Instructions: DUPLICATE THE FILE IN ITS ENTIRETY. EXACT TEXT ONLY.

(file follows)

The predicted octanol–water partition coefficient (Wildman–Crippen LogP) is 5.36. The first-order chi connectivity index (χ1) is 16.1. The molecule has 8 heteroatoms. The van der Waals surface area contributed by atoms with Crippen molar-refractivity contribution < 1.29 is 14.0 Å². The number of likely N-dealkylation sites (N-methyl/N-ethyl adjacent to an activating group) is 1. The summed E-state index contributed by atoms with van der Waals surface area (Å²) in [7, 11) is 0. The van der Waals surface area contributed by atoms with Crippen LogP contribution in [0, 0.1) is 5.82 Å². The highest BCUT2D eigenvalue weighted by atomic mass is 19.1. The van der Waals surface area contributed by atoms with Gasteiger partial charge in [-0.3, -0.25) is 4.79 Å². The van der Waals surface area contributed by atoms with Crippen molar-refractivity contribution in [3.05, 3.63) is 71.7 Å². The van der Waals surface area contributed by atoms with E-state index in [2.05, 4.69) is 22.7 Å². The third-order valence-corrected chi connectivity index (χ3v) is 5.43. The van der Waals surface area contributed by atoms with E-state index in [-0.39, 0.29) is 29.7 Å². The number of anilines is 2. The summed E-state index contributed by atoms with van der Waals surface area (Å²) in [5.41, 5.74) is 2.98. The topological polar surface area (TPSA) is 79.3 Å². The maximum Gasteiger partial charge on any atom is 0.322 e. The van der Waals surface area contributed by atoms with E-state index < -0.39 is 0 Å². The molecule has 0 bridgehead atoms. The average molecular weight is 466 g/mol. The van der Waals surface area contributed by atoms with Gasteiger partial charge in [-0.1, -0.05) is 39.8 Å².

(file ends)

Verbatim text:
The predicted octanol–water partition coefficient (Wildman–Crippen LogP) is 5.36. The first-order chi connectivity index (χ1) is 16.1. The molecule has 8 heteroatoms. The van der Waals surface area contributed by atoms with Crippen molar-refractivity contribution < 1.29 is 14.0 Å². The number of likely N-dealkylation sites (N-methyl/N-ethyl adjacent to an activating group) is 1. The summed E-state index contributed by atoms with van der Waals surface area (Å²) in [7, 11) is 0. The van der Waals surface area contributed by atoms with Crippen LogP contribution in [0, 0.1) is 5.82 Å². The highest BCUT2D eigenvalue weighted by atomic mass is 19.1. The van der Waals surface area contributed by atoms with Gasteiger partial charge in [-0.3, -0.25) is 4.79 Å². The van der Waals surface area contributed by atoms with Crippen molar-refractivity contribution in [3.05, 3.63) is 71.7 Å². The van der Waals surface area contributed by atoms with E-state index in [2.05, 4.69) is 22.7 Å². The third-order valence-corrected chi connectivity index (χ3v) is 5.43. The van der Waals surface area contributed by atoms with E-state index in [-0.39, 0.29) is 29.7 Å². The number of anilines is 2. The summed E-state index contributed by atoms with van der Waals surface area (Å²) in [5.41, 5.74) is 2.98. The topological polar surface area (TPSA) is 79.3 Å². The maximum Gasteiger partial charge on any atom is 0.322 e. The van der Waals surface area contributed by atoms with E-state index < -0.39 is 0 Å². The molecule has 0 bridgehead atoms. The average molecular weight is 466 g/mol. The van der Waals surface area contributed by atoms with Gasteiger partial charge in [-0.1, -0.05) is 39.8 Å².